Plaintiff Roger Lee Hindle was a railroad employee who developed lung cancer and brought a suit under the Federal Employers’ Liability Act (FELA), alleging that his exposure to asbestos caused him to develop the condition. The plaintiff had previously brought a claim against the same railroad defendants for hearing loss; in settling the previous claim, he signed a Release Agreement discharging them from any and all losses, known or unknown, including cancer. The railroad defendants moved for summary judgment, arguing that this release barred the claim for lung cancer. Although parties can settle existing controversies without violating FELA’s provision stating that any contract enabling a common carrier to exempt itself from liability is void, the validity of these releases are less clear when the settlement waives rights to litigate future related claims. The court stated: “A release of future claims may be valid under FELA, provided that (1) it was executed for valid consideration as part of a settlement, and (2) the scope is limited to risks known to the parties at the time they sign.” Since the plaintiffs dispute their understanding of the scope of the claims waived in the Release Agreement, a genuine issue of material fact was present, and summary judgment was denied.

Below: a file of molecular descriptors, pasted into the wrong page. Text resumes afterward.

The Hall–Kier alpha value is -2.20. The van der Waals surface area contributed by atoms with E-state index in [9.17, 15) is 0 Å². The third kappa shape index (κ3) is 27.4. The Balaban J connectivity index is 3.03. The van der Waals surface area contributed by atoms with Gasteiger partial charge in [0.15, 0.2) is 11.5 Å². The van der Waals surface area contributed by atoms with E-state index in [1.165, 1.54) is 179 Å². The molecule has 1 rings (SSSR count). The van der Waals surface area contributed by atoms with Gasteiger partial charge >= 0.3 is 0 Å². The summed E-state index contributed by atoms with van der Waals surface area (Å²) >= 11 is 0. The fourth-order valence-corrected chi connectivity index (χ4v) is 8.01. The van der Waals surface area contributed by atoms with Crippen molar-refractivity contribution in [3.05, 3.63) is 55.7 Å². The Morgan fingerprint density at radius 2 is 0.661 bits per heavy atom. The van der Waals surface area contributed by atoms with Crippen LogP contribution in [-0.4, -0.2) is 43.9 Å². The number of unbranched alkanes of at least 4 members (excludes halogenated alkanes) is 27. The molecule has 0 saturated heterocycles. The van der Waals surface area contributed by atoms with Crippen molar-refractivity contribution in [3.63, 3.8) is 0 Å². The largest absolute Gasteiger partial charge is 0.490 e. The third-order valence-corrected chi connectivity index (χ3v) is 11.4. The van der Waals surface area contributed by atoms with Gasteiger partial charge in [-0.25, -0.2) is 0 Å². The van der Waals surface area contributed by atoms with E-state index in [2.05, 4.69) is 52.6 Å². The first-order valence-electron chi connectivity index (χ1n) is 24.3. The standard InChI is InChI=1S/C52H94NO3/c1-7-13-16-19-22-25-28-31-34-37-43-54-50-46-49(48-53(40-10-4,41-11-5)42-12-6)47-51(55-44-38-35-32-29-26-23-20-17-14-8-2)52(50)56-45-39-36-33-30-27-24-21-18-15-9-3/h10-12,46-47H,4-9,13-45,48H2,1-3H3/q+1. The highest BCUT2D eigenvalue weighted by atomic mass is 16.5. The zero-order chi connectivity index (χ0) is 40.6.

The court, however, ruled against plaintiff Mrs. Mary Lou Hindle’s loss of consortium claim, since there is no recovery for a derivative loss of consortium claim in a FELA action.
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